Verse 4. God forbid, yea, let God be true, but every man a liar,.... Let no such thing ever enter into the minds of any, that the truth of God can be, or will be made of none effect by the want of faith in man; let it be always asserted and abode by; that God is true, faithful to his word, constant in his promises, and will always fulfil his purposes; though "every man is a liar," vain, fallacious, and inconstant: referring to Psalm 116:11;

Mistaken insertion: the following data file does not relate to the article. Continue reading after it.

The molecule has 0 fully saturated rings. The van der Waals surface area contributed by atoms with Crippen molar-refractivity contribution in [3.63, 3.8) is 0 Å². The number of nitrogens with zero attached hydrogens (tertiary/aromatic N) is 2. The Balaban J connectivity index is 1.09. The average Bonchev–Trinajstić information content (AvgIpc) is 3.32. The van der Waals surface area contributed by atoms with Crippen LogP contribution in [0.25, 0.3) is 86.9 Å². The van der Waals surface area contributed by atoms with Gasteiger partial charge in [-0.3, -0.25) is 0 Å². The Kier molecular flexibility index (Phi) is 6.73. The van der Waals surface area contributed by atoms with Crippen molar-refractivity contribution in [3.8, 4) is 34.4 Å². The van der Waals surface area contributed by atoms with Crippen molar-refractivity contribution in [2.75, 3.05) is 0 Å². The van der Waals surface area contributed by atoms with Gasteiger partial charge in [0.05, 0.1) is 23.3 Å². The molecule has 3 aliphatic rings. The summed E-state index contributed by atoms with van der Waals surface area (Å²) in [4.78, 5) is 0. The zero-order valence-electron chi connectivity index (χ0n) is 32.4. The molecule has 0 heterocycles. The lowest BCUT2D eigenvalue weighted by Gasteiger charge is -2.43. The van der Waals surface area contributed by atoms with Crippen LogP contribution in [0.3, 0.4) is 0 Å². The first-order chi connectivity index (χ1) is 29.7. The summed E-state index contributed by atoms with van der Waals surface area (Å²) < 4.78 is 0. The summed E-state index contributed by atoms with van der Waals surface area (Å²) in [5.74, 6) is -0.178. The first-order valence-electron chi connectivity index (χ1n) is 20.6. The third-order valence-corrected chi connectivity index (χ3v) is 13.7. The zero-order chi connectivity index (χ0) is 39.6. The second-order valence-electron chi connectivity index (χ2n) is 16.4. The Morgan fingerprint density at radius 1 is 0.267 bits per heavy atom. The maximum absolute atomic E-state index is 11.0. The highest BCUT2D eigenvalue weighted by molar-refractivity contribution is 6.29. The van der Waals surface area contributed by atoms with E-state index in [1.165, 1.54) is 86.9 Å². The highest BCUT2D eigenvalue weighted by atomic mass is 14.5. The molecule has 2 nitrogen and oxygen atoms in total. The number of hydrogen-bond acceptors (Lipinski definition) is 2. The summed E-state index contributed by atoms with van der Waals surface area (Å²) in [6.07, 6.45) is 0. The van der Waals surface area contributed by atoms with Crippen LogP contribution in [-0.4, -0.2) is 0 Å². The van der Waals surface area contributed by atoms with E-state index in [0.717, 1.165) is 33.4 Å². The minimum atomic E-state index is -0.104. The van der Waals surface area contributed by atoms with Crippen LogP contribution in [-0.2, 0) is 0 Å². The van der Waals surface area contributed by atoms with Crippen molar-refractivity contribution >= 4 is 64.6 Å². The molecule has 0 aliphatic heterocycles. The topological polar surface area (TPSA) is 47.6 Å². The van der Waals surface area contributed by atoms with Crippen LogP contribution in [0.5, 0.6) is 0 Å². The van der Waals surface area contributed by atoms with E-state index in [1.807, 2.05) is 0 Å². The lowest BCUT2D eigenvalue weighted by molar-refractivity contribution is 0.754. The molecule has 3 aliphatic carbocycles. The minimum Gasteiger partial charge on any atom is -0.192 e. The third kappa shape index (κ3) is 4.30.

as it is written, Psalm 51:4;